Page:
I can't keep up with all the new delivery systems and six-second movies and YouTube channels, which makes me depressed. I feel like I knew exactly how things worked 25 years ago, and now I don't know anything.
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Re: The future of streaming

PostWed Jul 09, 2014 8:58 am

I wouldn't call young people spoiled, but think about the horror story of some of the poor prints we put up with forty or fifty years ago. The stuff that Swank offered under license was terrible and every Janus offering seemed to be far too dark and grainy. Of course we all prefer pristine copies, and there is no inherent reason why a streamed movie need be of lower quality; it's just a bigger packet of 1s and 0s.

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Re: The future of streaming

PostWed Jul 09, 2014 9:26 am

boblipton wrote:I wouldn't call young people spoiled, but think about the horror story of some of the poor prints we put up with forty or fifty years ago. The stuff that Swank offered under license was terrible and every Janus offering seemed to be far too dark and grainy. Of course we all prefer pristine copies, and there is no inherent reason why a streamed movie need be of lower quality; it's just a bigger packet of 1s and 0s.

Bob


I have not noticed much of a difference in quality between streaming and dvd, except in a few isolated cases. But to be honest, I'm not particularly enamored with blu ray or HD--I see the difference, but to me it's not enough of a difference to be worth what it cost me for the setup. That's a YMMV thing, I'm just not as critical about visual quality as others are. (OMG, look at the synchronized pearl clutching!) Maybe my taste was blunted because of all those bad prints we were ecstatic about for so long. I love my new Slim-o-Vision mainly because it takes up less space.

As to the providers having total control over what is available...well, they did before home video and I'm sure future pricing will reflect that.

Upshot is, Zen Master is holding on to her dvds, at least for now.
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Re: The future of streaming

PostWed Jul 09, 2014 10:15 am

I watch streamed programming on my video projector. It's on a big screen and the widescreen stuff is 10 foot wide. My experience is the major providers, Netflix, Amazon, HBO, PBS, etc the video looks excellent. When you get to the second tier providers, it can look very bad. Most of the PD sources tend to run 4x3 programming stretched to 16x9. Very low resolution also. I use a Roku 3.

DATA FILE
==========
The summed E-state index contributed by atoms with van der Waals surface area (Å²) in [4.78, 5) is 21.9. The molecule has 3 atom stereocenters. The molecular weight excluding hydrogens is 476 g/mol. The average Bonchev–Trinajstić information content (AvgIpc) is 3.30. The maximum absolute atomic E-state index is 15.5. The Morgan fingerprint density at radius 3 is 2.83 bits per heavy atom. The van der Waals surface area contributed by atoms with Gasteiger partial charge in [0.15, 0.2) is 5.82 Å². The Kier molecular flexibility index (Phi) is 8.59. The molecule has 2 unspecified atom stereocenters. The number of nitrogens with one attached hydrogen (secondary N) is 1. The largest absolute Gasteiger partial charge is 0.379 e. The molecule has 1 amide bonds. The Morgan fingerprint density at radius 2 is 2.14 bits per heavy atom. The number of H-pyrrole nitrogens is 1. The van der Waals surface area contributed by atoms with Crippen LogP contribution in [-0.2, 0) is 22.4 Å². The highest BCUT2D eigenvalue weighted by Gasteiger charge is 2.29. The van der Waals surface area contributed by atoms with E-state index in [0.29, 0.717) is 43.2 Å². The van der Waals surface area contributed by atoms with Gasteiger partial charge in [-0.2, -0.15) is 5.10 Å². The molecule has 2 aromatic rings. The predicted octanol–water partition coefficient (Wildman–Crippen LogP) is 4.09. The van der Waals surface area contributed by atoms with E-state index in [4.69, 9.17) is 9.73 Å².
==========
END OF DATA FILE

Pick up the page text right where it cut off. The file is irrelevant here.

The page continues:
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Re: The future of streaming

PostWed Jul 09, 2014 11:31 am

Keep in mind that there are different forms of streaming distribution models.

There's the Netflix, Hulu, Warner Archive streaming or Amazon Prime model of paying a set amount for "all you can watch". With those, they're more like having access to customized cable channels - the distributors (Netflix, Amazon) are licensing material from studios for a set period of time. Things will come and go, depending on the deals they can make. The studios will usually license packages of films or tv shows and not individual titles, so you'll see a whole group of things pop up or disappear at once.

Another model is streaming rental, usually paying a small amount for a 24 hour access window to a particular piece of content, something you see on Sony's Playstation store or Amazon. These services also let you "own" some titles. Again, things come and go on these services.

Many, but not all of the studios, have gotten behind a standard called Ultraviolet for streaming/downloads that you "own". The idea here is that you can get an Ultraviolet download as a bonus with a dvd or blu-ray or purchase it outright. Once you purchase it, the license is carried across different Ultraviolet vendors - Vudu and Flixster being the most common - and is a more permanent ownership option.

At least some of the studios are understanding that some video enthusiasts want an option that makes purchase of a favorite movie in streaming/download format more attractive. Ultraviolet is a way to overcome the way that films come and go from different services. It's a way for them to maintain DRM on the content and sell video content without maintaining inventory, while still allowing more permanent "ownership" for consumers.

Purchased downloads are still a tough sell, though. An Ultraviolet download in hi-def from the major services will set you back anywhere from $13.99 to $17.99 or even more for a vintage title, the same price you'd pay for a blu-ray of a similar catalogue film. There are many desirable vintage films available for streaming purchase in hi-def that have never been released on blu-ray and might not be, unfortunately.

I'm taking a wait and see attitude, using streaming services as a supplement to my video collection, purchasing some that are available in hi-def, but not released on blu-ray, if they're more obscure and don't stand much of a chance of getting a blu-ray release. If I have a film I care about, I'm not getting rid of the physical media if I've got it. A service like Netflix or Warner Archives Streaming is a good way to check out titles you want to see, but not necessarily own, or a way to audition something you might add to your permanent collection.

I think eventually the same thing will happen to movies and tv that's happened with the music business. Works by major artists stay in print on physical media, but more esoteric titles have gone either to print on demand or download purchase only.

A good example would be the Monkees catalogue - Rhino is in the process of releasing all of their albums as collectable box sets with three or four cds containing outtakes and extras. The word from the company is that will probably be the last release of all of the group's albums on physical media, though some of the more popular albums by the Monkees might stay in print on cd as single disc releases.